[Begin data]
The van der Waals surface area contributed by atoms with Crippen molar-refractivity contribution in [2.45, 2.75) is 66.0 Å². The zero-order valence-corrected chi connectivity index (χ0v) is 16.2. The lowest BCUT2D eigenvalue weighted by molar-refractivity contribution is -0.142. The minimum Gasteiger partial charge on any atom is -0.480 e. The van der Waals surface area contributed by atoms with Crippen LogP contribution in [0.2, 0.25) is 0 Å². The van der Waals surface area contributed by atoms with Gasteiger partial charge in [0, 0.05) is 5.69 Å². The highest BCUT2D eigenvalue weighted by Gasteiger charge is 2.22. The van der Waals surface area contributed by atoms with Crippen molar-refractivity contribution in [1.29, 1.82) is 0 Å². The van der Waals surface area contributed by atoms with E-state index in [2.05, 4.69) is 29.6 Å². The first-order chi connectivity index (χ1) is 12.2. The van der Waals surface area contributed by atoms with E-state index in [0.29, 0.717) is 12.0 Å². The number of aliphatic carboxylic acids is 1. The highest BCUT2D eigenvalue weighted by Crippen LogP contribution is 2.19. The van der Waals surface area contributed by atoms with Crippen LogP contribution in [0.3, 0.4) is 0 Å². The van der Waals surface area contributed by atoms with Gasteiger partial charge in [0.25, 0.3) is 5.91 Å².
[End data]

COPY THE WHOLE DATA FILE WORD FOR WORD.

The van der Waals surface area contributed by atoms with Crippen molar-refractivity contribution in [2.45, 2.75) is 66.0 Å². The zero-order valence-corrected chi connectivity index (χ0v) is 16.2. The lowest BCUT2D eigenvalue weighted by molar-refractivity contribution is -0.142. The minimum Gasteiger partial charge on any atom is -0.480 e. The van der Waals surface area contributed by atoms with Crippen LogP contribution in [0.2, 0.25) is 0 Å². The van der Waals surface area contributed by atoms with Gasteiger partial charge in [0, 0.05) is 5.69 Å². The highest BCUT2D eigenvalue weighted by Gasteiger charge is 2.22. The van der Waals surface area contributed by atoms with Crippen molar-refractivity contribution in [1.29, 1.82) is 0 Å². The van der Waals surface area contributed by atoms with E-state index in [2.05, 4.69) is 29.6 Å². The first-order chi connectivity index (χ1) is 12.2. The van der Waals surface area contributed by atoms with E-state index in [0.29, 0.717) is 12.0 Å². The number of aliphatic carboxylic acids is 1. The highest BCUT2D eigenvalue weighted by Crippen LogP contribution is 2.19. The van der Waals surface area contributed by atoms with Crippen LogP contribution in [0.3, 0.4) is 0 Å². The van der Waals surface area contributed by atoms with Gasteiger partial charge in [0.25, 0.3) is 5.91 Å².